Marijuana Edible Use Increasing Among Youth

A recent survey by the National Institute on Drug Abuse showed teens now see fewer risks in smoking marijuana. Marijuana use continues to exceed the use of cigarettes. Further, marijuana edibles are on the rise. These popular edibles are sold in fun, colorful packages and flavors that are appealing to kids.

We spoke to Orange County Sheriff Deputy Angela Andrade, who works with our community’s schools on drug prevention, and she shared the following tips for families:

Q: What are marijuana edibles?
A: Marijuana edibles are food items that are infused with marijuana. Edibles can be made at home with readily available recipes and are also sold pre-packaged. Along with any marijuana use, these edibles may cause negative effects on a youth’s brain, including loss in IQ and poor learning outcomes. Kids usually make them at home or get them from friends. Some marijuana dispensaries are known to carry the pre-packaged edibles.

Today, marijuana has THC (tetrahydrocannabinol – the chemical responsible for most of marijuana’s psychological effects) levels that are 15-25 percent higher than what was found in marijuana in previous years.  Reprocessed substances, known as “concentrates,” are also on the rise and can reach THC levels as high as 99 percent. Marijuana concentrates are usually found in four categories, which look like gooey or wax-like substances: hash oil, honeycomb wax, budder, as well as kief (crystals). Concentrates are made by separating the active cannabinoids from the plant by friction or using a solvent such as butane. With these THC increases, users are more susceptible to overdosing. There are also higher incidences of accidental ingestion by children since many of these edibles are in the form of sweets, cookies, cakes and candies.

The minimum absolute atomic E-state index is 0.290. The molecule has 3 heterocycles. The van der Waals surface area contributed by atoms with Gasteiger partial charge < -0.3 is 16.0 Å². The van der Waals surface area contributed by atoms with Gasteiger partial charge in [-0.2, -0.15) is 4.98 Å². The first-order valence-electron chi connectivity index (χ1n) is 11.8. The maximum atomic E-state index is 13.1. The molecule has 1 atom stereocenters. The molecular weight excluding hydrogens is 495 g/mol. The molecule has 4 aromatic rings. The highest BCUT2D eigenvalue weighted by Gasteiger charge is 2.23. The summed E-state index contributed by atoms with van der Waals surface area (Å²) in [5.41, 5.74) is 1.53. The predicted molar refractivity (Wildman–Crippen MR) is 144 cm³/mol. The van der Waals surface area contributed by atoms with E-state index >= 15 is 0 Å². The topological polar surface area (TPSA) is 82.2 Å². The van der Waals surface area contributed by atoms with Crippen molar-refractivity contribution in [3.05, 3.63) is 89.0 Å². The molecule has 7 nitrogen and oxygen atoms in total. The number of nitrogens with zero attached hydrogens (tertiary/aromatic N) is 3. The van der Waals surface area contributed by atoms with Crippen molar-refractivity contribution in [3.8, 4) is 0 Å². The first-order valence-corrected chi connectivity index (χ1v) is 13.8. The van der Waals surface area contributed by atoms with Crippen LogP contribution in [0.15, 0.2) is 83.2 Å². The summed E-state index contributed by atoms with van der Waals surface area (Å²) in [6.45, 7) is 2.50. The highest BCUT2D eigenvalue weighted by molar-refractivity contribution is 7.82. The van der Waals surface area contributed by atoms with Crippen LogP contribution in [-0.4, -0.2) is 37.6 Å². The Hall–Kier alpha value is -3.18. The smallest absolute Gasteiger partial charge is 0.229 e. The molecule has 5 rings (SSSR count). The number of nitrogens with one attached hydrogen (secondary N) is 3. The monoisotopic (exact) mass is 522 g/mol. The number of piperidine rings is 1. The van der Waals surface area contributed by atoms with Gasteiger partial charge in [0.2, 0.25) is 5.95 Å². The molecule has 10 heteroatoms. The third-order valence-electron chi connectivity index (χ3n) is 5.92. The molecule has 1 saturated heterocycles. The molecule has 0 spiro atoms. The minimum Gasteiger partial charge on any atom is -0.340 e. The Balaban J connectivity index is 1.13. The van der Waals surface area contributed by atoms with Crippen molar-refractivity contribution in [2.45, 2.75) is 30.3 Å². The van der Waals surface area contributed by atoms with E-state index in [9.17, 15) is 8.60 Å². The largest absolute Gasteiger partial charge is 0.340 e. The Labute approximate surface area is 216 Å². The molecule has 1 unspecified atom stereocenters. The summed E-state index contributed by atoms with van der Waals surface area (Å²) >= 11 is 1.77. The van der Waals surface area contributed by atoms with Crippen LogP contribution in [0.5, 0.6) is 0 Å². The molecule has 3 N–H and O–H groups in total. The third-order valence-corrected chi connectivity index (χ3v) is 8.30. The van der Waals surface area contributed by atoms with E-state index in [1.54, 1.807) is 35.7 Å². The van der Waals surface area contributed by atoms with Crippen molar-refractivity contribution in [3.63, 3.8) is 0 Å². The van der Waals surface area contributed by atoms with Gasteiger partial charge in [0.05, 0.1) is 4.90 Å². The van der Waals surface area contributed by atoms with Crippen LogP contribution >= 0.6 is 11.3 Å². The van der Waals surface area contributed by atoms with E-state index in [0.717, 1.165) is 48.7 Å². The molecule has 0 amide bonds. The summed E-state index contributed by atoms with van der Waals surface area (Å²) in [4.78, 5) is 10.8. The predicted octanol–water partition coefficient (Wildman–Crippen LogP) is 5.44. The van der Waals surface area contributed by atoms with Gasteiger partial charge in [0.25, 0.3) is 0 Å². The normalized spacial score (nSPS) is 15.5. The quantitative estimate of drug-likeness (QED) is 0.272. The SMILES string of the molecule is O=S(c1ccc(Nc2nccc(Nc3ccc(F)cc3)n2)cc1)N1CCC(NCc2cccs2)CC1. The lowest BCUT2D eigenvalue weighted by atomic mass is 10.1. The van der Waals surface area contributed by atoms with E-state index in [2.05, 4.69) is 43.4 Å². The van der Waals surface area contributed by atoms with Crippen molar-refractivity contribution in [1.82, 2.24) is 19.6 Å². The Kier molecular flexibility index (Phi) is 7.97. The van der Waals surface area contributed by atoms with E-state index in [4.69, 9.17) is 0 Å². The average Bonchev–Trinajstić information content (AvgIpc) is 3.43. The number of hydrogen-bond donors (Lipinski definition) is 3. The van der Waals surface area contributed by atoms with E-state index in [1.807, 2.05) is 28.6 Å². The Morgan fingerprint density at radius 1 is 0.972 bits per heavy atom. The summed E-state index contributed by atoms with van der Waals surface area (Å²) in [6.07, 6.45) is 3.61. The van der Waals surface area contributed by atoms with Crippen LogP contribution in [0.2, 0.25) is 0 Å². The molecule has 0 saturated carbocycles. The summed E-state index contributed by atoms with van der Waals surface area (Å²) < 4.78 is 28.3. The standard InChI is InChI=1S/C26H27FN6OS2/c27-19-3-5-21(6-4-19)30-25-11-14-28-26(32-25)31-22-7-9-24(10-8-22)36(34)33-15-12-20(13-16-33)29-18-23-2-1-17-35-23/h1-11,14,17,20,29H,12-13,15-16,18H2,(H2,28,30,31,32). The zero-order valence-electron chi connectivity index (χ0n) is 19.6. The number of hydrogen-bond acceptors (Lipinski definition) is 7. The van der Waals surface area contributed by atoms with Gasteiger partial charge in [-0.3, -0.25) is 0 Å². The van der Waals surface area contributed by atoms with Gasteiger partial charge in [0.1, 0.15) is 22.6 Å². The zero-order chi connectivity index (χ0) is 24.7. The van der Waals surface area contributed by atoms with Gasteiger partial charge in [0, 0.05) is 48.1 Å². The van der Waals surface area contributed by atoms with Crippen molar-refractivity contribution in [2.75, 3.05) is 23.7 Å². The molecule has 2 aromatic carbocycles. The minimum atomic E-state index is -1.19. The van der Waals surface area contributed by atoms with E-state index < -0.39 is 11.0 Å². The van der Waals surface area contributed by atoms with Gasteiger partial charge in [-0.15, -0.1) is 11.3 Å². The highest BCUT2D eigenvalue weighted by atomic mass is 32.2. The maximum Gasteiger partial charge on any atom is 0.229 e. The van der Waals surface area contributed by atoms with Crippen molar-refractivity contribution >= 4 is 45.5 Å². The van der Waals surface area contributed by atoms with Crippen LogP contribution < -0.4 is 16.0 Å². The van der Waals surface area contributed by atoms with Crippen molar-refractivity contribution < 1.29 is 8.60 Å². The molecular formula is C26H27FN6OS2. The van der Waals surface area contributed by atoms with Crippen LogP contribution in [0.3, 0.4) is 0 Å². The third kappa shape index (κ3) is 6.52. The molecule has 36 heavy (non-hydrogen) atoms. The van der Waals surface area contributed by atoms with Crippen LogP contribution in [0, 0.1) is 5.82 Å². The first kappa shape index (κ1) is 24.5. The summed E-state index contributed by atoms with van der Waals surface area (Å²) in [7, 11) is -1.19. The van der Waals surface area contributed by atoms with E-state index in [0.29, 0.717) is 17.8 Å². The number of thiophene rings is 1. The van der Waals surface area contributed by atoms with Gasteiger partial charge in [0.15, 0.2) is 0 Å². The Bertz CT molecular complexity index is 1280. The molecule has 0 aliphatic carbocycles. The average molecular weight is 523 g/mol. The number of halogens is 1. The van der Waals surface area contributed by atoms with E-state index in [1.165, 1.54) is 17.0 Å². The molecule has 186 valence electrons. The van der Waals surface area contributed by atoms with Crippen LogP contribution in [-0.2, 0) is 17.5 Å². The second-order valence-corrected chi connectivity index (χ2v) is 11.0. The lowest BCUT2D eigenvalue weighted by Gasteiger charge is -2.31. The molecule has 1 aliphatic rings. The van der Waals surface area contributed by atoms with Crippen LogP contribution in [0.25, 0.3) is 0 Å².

Q: What are kids’ attitudes today about the risks of marijuana?
A: Kids falsely believe that edibles are fun and exciting. They seem less harmful to kids because they taste like a special treat or dessert. With the legalization movement in some states, many kids misconstrue the risks involved with recreational marijuana. Our federal law, however, considers marijuana a dangerous illegal drug, and you can be charged with a misdemeanor and pay a fine up to $1,000 and/or one year in jail if found possessing marijuana.

Courtesy of blogs.denverpost.com/eletters
Courtesy of blogs.denverpost.com/eletters

Q: What consequences can kids face if caught with these edibles?

A: Most school districts have a zero tolerance policy when it comes to the possession of drugs on campus. Students can be suspended or expelled for possessing any controlled substance. See federal law consequences above.

Q: What tips do you have for parents who suspect their kids are using edibles, or other drugs?
A: One in six teens who experiment with marijuana become addicted. It also increases their probability of becoming addicted to other illicit drugs.  It is important for parents to create and maintain a clear zero tolerance rule for any drug use. Boundaries help teenagers make better decisions and reinforce acceptable behaviors. Above all, communication is key. Be involved with your teen and his activities and get to know his friends. Help to provide a safe and fun environment.

Learn more about drug prevention education, including upcoming community presentations.

Or, call the Drug Use Is Life Abuse program at 714-647-4133.

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